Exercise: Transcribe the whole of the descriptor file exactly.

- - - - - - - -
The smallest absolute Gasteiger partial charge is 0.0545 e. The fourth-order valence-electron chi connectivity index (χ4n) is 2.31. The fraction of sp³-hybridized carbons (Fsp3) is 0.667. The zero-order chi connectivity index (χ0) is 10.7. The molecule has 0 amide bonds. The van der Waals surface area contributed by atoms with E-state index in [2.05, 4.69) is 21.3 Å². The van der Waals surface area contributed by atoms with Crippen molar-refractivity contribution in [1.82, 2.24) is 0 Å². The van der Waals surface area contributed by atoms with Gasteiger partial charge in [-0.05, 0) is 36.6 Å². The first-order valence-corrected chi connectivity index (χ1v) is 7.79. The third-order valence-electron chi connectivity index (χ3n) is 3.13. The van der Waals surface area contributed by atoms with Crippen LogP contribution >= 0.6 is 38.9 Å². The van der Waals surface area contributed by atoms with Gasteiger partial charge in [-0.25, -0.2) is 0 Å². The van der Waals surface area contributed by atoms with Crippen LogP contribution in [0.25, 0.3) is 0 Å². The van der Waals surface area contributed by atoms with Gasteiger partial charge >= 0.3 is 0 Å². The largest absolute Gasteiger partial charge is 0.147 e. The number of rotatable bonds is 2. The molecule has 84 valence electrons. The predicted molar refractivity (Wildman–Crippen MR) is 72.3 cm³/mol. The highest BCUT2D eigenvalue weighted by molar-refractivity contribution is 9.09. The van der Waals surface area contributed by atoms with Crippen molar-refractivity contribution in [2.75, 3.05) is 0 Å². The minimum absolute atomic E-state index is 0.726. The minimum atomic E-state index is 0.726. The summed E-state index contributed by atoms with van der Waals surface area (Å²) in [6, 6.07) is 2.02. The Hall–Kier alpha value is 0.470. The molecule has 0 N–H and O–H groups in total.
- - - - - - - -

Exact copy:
The smallest absolute Gasteiger partial charge is 0.0545 e. The fourth-order valence-electron chi connectivity index (χ4n) is 2.31. The fraction of sp³-hybridized carbons (Fsp3) is 0.667. The zero-order chi connectivity index (χ0) is 10.7. The molecule has 0 amide bonds. The van der Waals surface area contributed by atoms with E-state index in [2.05, 4.69) is 21.3 Å². The van der Waals surface area contributed by atoms with Crippen molar-refractivity contribution in [1.82, 2.24) is 0 Å². The van der Waals surface area contributed by atoms with Gasteiger partial charge in [-0.05, 0) is 36.6 Å². The first-order valence-corrected chi connectivity index (χ1v) is 7.79. The third-order valence-electron chi connectivity index (χ3n) is 3.13. The van der Waals surface area contributed by atoms with Crippen LogP contribution >= 0.6 is 38.9 Å². The van der Waals surface area contributed by atoms with Gasteiger partial charge in [-0.25, -0.2) is 0 Å². The van der Waals surface area contributed by atoms with Crippen LogP contribution in [0.25, 0.3) is 0 Å². The van der Waals surface area contributed by atoms with Gasteiger partial charge >= 0.3 is 0 Å². The largest absolute Gasteiger partial charge is 0.147 e. The number of rotatable bonds is 2. The molecule has 84 valence electrons. The predicted molar refractivity (Wildman–Crippen MR) is 72.3 cm³/mol. The highest BCUT2D eigenvalue weighted by molar-refractivity contribution is 9.09. The van der Waals surface area contributed by atoms with Crippen molar-refractivity contribution in [2.75, 3.05) is 0 Å². The minimum absolute atomic E-state index is 0.726. The minimum atomic E-state index is 0.726. The summed E-state index contributed by atoms with van der Waals surface area (Å²) in [6, 6.07) is 2.02. The Hall–Kier alpha value is 0.470. The molecule has 0 N–H and O–H groups in total.